AIKEN, S.C. – EM and prime contractor Parsons Corporation are poised to begin transferring radioactive material to the Salt Waste Processing Facility (SWPF) for processing at a rate eight times faster than recent waste treatment operations at the Savannah River Site (SRS).
This major milestone comes 18 years after EM and Parsons embarked on a mission to revolutionize the treatment of radioactive waste contained in the underground liquid waste storage tanks at SRS.
In August, DOE approved Critical Decision 4 and Authorization to Operate for SWPF, authorizing “hot,” or radioactive operations, to begin at SWPF, the final major piece of the liquid waste treatment system to be completed at SRS.
“The startup of SWPF is a testament to the commitment and dedication of the Parsons workforce over the last 12 years of construction and testing,” said Frank Sheppard, senior vice president and SWPF project manager for Parsons. “The SWPF team has achieved this major milestone while focusing on safety and ensuring the long-term operational success of this first-of-a-kind facility.”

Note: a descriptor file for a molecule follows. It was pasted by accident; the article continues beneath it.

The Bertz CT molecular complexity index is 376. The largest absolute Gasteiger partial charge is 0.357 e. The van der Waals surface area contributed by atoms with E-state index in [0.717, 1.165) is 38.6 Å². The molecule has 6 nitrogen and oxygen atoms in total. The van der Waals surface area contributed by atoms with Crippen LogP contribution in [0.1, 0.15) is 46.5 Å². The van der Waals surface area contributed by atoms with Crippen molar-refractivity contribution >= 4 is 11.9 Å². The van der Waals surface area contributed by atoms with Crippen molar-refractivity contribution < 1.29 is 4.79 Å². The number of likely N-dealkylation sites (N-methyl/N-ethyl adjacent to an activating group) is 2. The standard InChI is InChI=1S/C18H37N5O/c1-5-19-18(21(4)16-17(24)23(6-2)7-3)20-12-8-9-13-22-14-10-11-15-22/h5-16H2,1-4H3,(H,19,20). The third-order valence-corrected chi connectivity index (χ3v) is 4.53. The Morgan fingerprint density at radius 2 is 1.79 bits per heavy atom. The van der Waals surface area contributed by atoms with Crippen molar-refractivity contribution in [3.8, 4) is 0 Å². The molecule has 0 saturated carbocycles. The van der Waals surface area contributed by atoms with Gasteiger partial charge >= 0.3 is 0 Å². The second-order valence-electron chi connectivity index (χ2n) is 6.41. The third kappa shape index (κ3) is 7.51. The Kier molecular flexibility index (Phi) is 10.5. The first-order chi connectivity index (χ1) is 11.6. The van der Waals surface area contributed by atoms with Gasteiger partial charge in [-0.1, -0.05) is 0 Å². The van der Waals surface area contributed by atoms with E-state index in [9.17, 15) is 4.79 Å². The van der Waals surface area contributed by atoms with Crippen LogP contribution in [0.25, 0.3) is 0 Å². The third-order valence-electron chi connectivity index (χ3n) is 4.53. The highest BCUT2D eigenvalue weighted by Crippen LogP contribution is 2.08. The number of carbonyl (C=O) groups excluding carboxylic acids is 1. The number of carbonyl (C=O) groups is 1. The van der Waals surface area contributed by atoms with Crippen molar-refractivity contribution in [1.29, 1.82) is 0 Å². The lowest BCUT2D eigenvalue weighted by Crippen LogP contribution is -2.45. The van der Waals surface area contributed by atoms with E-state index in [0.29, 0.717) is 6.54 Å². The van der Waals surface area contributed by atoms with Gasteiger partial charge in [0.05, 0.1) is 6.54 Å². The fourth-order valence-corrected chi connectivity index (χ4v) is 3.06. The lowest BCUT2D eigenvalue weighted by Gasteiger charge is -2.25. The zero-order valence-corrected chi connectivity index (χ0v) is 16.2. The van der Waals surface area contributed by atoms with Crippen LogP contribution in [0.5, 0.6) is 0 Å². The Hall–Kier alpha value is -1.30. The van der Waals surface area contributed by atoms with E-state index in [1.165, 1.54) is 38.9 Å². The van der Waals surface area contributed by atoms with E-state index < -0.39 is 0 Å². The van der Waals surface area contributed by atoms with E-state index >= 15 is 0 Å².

With a goal to process 31 million gallons of radioactive salt waste stored in the tanks at SRS, EM selected Parsons to design, build, and commission SWPF, and operate the facility for one year. Parsons finished building SWPF in April 2016, eight months ahead of schedule and more than $65 million under the target cost of the contract for construction activities.
Removing salt waste, which fills over 90 percent of tank space in the SRS tank farms, is a major step toward emptying and closing the site’s 43 remaining high-level waste tanks.
A precursor to SWPF, the Actinide Removal Process (ARP) and Modular Caustic Side Solvent Extraction Unit (MCU) demonstration advanced radioactive salt waste processing across the EM complex by improving the technology to be used in the larger-scale SWPF. ARP/MCU separated radioactive components from nonradioactive salt solution using a chemical separation process.